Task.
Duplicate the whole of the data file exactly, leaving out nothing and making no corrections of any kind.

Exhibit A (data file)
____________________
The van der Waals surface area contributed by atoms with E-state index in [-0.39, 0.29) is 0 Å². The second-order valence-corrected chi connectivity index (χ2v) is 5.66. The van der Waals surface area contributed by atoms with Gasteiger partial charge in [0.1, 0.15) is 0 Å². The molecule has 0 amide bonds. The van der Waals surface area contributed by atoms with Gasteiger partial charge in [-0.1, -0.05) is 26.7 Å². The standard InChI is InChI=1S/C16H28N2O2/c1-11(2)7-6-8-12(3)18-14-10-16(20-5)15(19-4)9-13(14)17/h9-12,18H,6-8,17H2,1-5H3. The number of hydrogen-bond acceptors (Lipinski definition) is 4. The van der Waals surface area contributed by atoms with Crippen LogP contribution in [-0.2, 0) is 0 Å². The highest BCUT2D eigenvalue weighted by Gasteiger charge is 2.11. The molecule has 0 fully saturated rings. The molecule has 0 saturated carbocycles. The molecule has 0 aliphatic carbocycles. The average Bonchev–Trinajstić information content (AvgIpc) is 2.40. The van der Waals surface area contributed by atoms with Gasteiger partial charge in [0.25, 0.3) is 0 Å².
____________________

The van der Waals surface area contributed by atoms with E-state index in [-0.39, 0.29) is 0 Å². The second-order valence-corrected chi connectivity index (χ2v) is 5.66. The van der Waals surface area contributed by atoms with Gasteiger partial charge in [0.1, 0.15) is 0 Å². The molecule has 0 amide bonds. The van der Waals surface area contributed by atoms with Gasteiger partial charge in [-0.1, -0.05) is 26.7 Å². The standard InChI is InChI=1S/C16H28N2O2/c1-11(2)7-6-8-12(3)18-14-10-16(20-5)15(19-4)9-13(14)17/h9-12,18H,6-8,17H2,1-5H3. The number of hydrogen-bond acceptors (Lipinski definition) is 4. The van der Waals surface area contributed by atoms with Crippen LogP contribution in [-0.2, 0) is 0 Å². The highest BCUT2D eigenvalue weighted by Gasteiger charge is 2.11. The molecule has 0 fully saturated rings. The molecule has 0 saturated carbocycles. The molecule has 0 aliphatic carbocycles. The average Bonchev–Trinajstić information content (AvgIpc) is 2.40. The van der Waals surface area contributed by atoms with Gasteiger partial charge in [0.25, 0.3) is 0 Å².